THE SONIC BOOMER…
I was out shopping this weekend and walked through the doors of Target right into a memory.
I was disoriented at first and couldn’t figure out why I was having such trouble finding simple things like a shower caddy or laundry hamper. It almost seemed like one of those frustration dreams where I am running as fast as I can… in slow motion.
Then it hit me.
The freshmen are headed off to college and they need a few things — things like shower caddies and laundry hampers.
I saw these freshmen in perfect little family units — one parent, one teenager and maybe a sibling or two.
All-female units were giggling and holding things up and using the word “cute” a lot. All-male units were making jokes and throwing necessities into their shopping cart with reckless abandon. Female adult/male teen units were stilted and stoic as they tackled the job at hand — the boy wishing he was anywhere else and the mother knowing it, yet both determined to value the other’s opinion one last time.
One last time.
For the parent, it’s a lump-in-the-throat kind of day.
For the teen, it’s more like a let’s-get-this-over-with-so-I-can-be-on-my-way kind of day.
I remember taking Jenny on that shopping trip. We probably went to Target, and we probably used the word “cute” a lot. Jenny didn’t know it, but I would have bought her anything that day. If she had said she wanted a disco ball for her dorm room, I would’ve bought her one. If she had said she needed a brontosaurus for biology class, I would’ve tracked one down. If she had said, “But, mom, all the UF girls wear haute couture,” I would’ve flown her to Paris. I wanted to spoil her so badly one last time. Or, if I hadn’t spoiled her enough already, I wanted to make amends right then and there. Because the next week, she was going to be gone. It was my last chance.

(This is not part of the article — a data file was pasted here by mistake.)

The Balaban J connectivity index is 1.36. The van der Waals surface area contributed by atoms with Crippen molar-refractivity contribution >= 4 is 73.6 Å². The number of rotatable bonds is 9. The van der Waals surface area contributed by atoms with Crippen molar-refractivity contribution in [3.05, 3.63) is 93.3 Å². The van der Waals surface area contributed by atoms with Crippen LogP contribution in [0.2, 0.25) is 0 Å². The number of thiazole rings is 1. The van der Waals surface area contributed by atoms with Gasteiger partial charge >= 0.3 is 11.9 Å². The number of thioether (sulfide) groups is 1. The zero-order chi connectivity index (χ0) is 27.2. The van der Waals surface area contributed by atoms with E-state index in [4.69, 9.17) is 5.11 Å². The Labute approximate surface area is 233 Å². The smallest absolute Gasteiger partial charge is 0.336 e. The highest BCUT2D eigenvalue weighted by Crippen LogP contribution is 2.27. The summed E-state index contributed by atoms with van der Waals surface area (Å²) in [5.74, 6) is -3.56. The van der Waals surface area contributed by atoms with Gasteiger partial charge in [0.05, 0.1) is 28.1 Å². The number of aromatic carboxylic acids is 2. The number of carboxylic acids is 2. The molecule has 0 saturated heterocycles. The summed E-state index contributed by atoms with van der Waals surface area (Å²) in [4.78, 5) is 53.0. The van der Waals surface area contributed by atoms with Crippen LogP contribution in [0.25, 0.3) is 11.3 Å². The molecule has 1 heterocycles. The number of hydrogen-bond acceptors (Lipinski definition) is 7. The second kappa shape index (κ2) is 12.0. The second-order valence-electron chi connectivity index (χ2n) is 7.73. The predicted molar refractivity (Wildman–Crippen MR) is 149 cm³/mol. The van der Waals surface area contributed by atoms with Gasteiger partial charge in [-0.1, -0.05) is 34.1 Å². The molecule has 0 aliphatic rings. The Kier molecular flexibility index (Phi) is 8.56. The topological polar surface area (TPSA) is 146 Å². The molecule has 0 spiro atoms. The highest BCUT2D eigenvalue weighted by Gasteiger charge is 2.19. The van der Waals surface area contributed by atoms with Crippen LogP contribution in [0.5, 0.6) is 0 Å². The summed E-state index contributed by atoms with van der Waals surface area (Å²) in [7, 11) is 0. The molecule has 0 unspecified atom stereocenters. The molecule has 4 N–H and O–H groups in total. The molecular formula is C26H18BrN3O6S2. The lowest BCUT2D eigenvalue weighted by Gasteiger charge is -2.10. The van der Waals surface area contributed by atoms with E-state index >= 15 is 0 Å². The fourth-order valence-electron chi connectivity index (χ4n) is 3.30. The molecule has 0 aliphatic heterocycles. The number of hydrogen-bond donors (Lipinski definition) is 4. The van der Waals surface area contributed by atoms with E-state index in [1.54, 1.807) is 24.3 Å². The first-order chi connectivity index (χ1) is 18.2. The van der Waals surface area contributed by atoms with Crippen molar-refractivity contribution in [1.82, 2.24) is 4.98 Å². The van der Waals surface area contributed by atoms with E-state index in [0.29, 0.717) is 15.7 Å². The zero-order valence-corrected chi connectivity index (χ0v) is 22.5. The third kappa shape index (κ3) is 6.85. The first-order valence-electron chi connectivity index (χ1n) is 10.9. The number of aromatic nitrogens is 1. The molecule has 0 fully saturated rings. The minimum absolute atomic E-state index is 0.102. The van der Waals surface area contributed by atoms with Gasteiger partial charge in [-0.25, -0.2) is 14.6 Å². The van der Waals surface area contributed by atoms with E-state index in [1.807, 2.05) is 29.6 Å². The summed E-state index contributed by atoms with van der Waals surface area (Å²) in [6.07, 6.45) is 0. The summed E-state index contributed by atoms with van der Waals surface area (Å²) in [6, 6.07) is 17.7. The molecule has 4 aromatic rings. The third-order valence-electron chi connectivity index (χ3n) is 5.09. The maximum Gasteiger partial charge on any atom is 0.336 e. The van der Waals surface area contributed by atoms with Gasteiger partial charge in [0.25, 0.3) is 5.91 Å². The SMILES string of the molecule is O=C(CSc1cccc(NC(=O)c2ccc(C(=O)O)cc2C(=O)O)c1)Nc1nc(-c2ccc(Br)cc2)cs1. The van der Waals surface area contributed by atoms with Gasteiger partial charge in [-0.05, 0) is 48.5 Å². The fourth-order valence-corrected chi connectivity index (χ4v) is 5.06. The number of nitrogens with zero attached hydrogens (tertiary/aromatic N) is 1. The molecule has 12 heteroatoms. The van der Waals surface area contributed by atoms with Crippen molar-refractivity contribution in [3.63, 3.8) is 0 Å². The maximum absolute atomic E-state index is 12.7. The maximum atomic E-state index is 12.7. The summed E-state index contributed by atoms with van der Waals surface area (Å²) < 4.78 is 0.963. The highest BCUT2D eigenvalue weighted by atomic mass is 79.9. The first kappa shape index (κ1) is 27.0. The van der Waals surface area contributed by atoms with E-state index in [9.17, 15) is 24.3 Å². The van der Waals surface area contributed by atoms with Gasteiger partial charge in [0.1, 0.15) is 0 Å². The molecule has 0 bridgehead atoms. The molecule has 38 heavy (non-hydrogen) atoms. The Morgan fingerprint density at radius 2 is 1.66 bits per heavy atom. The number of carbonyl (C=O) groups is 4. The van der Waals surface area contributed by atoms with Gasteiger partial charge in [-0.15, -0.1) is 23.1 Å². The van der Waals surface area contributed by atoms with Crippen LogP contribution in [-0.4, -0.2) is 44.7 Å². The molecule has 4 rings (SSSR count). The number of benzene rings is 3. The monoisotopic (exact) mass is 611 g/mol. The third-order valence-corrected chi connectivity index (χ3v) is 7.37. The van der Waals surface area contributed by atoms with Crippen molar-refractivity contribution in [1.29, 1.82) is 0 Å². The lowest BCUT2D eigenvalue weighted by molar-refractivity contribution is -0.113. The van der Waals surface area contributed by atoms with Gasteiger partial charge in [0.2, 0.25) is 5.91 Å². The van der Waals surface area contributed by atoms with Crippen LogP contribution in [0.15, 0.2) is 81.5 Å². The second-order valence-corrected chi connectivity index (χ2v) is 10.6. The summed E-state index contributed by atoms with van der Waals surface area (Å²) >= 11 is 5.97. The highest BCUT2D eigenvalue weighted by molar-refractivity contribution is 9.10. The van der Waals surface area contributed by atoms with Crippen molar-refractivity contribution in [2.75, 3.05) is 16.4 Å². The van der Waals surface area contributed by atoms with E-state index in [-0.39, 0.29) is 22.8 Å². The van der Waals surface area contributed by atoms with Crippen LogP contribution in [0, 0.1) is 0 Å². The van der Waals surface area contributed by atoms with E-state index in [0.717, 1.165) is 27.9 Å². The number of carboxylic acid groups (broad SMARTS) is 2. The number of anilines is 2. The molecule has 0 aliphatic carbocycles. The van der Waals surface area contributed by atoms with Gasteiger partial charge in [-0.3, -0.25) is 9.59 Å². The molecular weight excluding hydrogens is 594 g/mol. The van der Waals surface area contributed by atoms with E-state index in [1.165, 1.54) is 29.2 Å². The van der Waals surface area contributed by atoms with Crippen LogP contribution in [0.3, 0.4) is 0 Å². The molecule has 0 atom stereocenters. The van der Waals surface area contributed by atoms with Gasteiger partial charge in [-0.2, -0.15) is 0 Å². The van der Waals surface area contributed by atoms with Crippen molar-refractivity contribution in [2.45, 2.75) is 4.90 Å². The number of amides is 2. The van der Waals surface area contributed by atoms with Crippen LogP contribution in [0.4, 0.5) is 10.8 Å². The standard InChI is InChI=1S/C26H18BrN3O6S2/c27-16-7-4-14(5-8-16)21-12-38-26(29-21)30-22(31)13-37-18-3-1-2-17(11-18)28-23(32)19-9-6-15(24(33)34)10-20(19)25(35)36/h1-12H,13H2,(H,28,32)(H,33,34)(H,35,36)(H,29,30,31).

Dads think they drive their daughters to college to help carry in the mini-fridge. The real reason they have to come is to get the mother back into the car for the trip home.
I wanted to be strong that day. I wanted to be at least as confident as Jen. But what if something happened? For 18 years, I had been there every single time something had happened.
No, deep in my heart, I knew that wasn’t true. Plenty of things had happened and I hadn’t been there — the safety patrol trip when she had a high fever, the Girl Scout camping weekend when the leader started driving home without her, the near-miss engagement to her high school crush. She had figured things out. She’d sat in a tub full of ice, run after the disappearing car and told the boyfriend she’d like to wait a year. The kid made good decisions.
As for me, it seemed like the best two decisions I’d ever made were first to have her, and then to let her go.